Diego Ibanez might have spent the evening of Nov. 28 celebrating his mother’s birthday, if circumstances had been different. But as it was, he was taken into custody by immigration officers for refusing to leave the office of Sen. Orrin Hatch. He wanted the senator to offer a public statement supporting the DREAM act.
Ibanez, a UVU student and writer for the UVU Review, participated in what he described as a “pray-in,” along with Agustin Diaz, also a student and writer for this paper; Breana Reichert, a UVU student and Jessica Zelaya, a BYU student. Their goal was to stay in the offices of senators Bennett and Hatch until they each issued a statement. Eventually Bennett did so, while Hatch did not.
“All I wanted was the public statement. He promised me. He’s going to remember the UVU students,” Ibanez said, referring to a promise he says Hatch made to support the DREAM act after a speaking engagement on campus earlier in the year.
After several hours of waiting, praying and, in the case of Ibanez, meditating, the activists were asked to leave. When they declined, they were presented with the choice of leaving with a citation and a fine, or being taken into custody if they chose to stay.
“This was one of those times where you think about your life,” Ibanez said.
The U.S. Marshals in the room were curious as to why he would stay.
“They were saying I was doing this for no reason, [that] it was a waste of time,” he said. But Ibanez decided to keep waiting and meditating.
He was then arrested and taken away in a Homeland Security van, according to Diaz and Ibanez, and held in the Salt Lake County jail, and later, in a U.S. Marshals holding cell.
While in the county jail, Ibanez came across several undocumented immigrants.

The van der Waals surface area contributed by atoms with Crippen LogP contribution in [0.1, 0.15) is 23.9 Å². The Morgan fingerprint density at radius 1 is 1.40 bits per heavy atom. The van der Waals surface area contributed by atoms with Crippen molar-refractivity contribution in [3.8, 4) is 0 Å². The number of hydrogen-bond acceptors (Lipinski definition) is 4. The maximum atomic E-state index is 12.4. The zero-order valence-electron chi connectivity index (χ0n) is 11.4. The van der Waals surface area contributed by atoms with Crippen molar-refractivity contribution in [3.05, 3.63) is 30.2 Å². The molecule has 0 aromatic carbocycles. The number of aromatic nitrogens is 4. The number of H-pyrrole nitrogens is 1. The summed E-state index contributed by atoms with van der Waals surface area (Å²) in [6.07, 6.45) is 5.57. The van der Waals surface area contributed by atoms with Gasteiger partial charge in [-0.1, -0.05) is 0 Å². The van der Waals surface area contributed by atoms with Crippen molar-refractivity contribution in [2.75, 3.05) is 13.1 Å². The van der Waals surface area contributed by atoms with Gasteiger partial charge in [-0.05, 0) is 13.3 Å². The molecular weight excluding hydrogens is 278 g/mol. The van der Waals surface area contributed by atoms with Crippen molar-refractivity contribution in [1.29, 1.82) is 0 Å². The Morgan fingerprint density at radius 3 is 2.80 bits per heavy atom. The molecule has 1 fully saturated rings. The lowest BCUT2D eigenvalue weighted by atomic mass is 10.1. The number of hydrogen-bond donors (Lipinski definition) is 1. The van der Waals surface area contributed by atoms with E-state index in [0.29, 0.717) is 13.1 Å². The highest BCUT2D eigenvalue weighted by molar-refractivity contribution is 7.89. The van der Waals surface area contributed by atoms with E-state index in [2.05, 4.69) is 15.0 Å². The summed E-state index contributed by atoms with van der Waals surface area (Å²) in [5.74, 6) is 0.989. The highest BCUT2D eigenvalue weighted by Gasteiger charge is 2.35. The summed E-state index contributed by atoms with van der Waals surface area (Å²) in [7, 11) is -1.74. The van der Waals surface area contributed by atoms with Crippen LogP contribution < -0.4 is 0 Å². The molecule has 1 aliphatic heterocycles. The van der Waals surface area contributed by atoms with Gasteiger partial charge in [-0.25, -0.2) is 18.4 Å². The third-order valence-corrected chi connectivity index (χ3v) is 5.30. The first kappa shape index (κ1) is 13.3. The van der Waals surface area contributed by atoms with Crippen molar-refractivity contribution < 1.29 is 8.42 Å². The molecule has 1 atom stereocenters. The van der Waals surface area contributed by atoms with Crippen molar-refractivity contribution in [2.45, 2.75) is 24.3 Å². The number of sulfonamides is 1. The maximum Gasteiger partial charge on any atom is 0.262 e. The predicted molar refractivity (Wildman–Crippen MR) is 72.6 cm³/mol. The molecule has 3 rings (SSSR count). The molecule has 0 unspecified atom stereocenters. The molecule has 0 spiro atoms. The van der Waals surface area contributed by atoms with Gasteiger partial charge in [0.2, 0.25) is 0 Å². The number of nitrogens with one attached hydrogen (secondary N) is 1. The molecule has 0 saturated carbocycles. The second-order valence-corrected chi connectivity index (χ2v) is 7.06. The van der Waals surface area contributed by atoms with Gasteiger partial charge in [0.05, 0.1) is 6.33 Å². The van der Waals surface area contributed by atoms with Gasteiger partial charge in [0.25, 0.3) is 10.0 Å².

“It opened up my eyes. Inside, when I met undocumented inmates who had children, it really, really, really … I don’t want them to go what I was going though,” he said.
When asked what else he wanted to convey about the incident and his support for the DREAM Act, Ibanez emphasized that “this is not a race thing at all. It is a human thing … I think that is the biggest misconception.”
He also expressed his gratitude for being a citizen. Eventually, he was charged with felony disorderly conduct, which later was reduced to a misdemeanor, and released the next day.
Despite the disruption to his mother’s birthday, according to Ibanez, she told him that his actions were “the best birthday present ever.”
The Development, Relief and Education for Alien Minors Act
- Certain undocumented students who entered the country before the age of 16 would be provided with conditional permanent residency for six years from the time of their applications.
- They must have graduated from U.S. high schools and have been undocumented for at least five years prior to the enactment of the bill.
- During this time, the students must have completed a college degree, been enrolled in a degree program for two years, or served in a branch of the military for two years.
- After the six years of conditional permanent residency, the students can then apply for legal permanent residency. This would allow them to then apply for U.S. citizenship.